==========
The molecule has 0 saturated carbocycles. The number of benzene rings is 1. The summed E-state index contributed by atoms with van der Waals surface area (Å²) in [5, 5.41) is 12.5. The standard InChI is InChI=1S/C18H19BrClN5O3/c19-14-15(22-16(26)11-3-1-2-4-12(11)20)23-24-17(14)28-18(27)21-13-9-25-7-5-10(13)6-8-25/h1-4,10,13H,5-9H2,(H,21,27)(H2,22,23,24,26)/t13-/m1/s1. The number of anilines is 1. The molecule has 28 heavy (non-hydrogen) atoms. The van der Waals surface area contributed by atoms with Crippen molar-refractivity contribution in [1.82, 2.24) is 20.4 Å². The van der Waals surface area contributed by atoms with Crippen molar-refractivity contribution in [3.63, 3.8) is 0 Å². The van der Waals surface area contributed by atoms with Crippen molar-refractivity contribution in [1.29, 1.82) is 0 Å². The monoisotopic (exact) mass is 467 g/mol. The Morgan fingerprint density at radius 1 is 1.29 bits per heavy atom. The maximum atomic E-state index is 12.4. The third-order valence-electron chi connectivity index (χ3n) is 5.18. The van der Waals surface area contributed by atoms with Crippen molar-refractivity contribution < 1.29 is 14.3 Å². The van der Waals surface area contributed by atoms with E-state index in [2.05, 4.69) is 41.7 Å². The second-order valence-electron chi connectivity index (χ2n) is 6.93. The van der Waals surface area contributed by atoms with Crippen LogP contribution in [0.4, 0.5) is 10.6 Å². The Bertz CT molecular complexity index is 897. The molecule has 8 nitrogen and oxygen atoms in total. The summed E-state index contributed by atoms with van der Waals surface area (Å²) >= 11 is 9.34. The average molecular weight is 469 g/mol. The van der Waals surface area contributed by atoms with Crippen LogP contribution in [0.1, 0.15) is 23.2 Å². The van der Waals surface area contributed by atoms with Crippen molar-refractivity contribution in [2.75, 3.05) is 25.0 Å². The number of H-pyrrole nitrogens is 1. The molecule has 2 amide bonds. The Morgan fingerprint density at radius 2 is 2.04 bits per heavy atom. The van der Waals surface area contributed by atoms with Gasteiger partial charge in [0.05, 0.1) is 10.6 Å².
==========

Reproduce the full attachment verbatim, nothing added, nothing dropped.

The molecule has 0 saturated carbocycles. The number of benzene rings is 1. The summed E-state index contributed by atoms with van der Waals surface area (Å²) in [5, 5.41) is 12.5. The standard InChI is InChI=1S/C18H19BrClN5O3/c19-14-15(22-16(26)11-3-1-2-4-12(11)20)23-24-17(14)28-18(27)21-13-9-25-7-5-10(13)6-8-25/h1-4,10,13H,5-9H2,(H,21,27)(H2,22,23,24,26)/t13-/m1/s1. The number of anilines is 1. The molecule has 28 heavy (non-hydrogen) atoms. The van der Waals surface area contributed by atoms with Crippen molar-refractivity contribution in [1.82, 2.24) is 20.4 Å². The van der Waals surface area contributed by atoms with Crippen molar-refractivity contribution in [3.63, 3.8) is 0 Å². The van der Waals surface area contributed by atoms with Crippen molar-refractivity contribution in [1.29, 1.82) is 0 Å². The monoisotopic (exact) mass is 467 g/mol. The Morgan fingerprint density at radius 1 is 1.29 bits per heavy atom. The maximum atomic E-state index is 12.4. The third-order valence-electron chi connectivity index (χ3n) is 5.18. The van der Waals surface area contributed by atoms with Crippen molar-refractivity contribution < 1.29 is 14.3 Å². The van der Waals surface area contributed by atoms with E-state index in [2.05, 4.69) is 41.7 Å². The second-order valence-electron chi connectivity index (χ2n) is 6.93. The van der Waals surface area contributed by atoms with Crippen LogP contribution in [0.4, 0.5) is 10.6 Å². The Bertz CT molecular complexity index is 897. The molecule has 8 nitrogen and oxygen atoms in total. The summed E-state index contributed by atoms with van der Waals surface area (Å²) >= 11 is 9.34. The average molecular weight is 469 g/mol. The van der Waals surface area contributed by atoms with Crippen LogP contribution in [0.1, 0.15) is 23.2 Å². The van der Waals surface area contributed by atoms with Crippen molar-refractivity contribution in [2.75, 3.05) is 25.0 Å². The number of H-pyrrole nitrogens is 1. The molecule has 2 amide bonds. The Morgan fingerprint density at radius 2 is 2.04 bits per heavy atom. The van der Waals surface area contributed by atoms with Gasteiger partial charge in [0.05, 0.1) is 10.6 Å².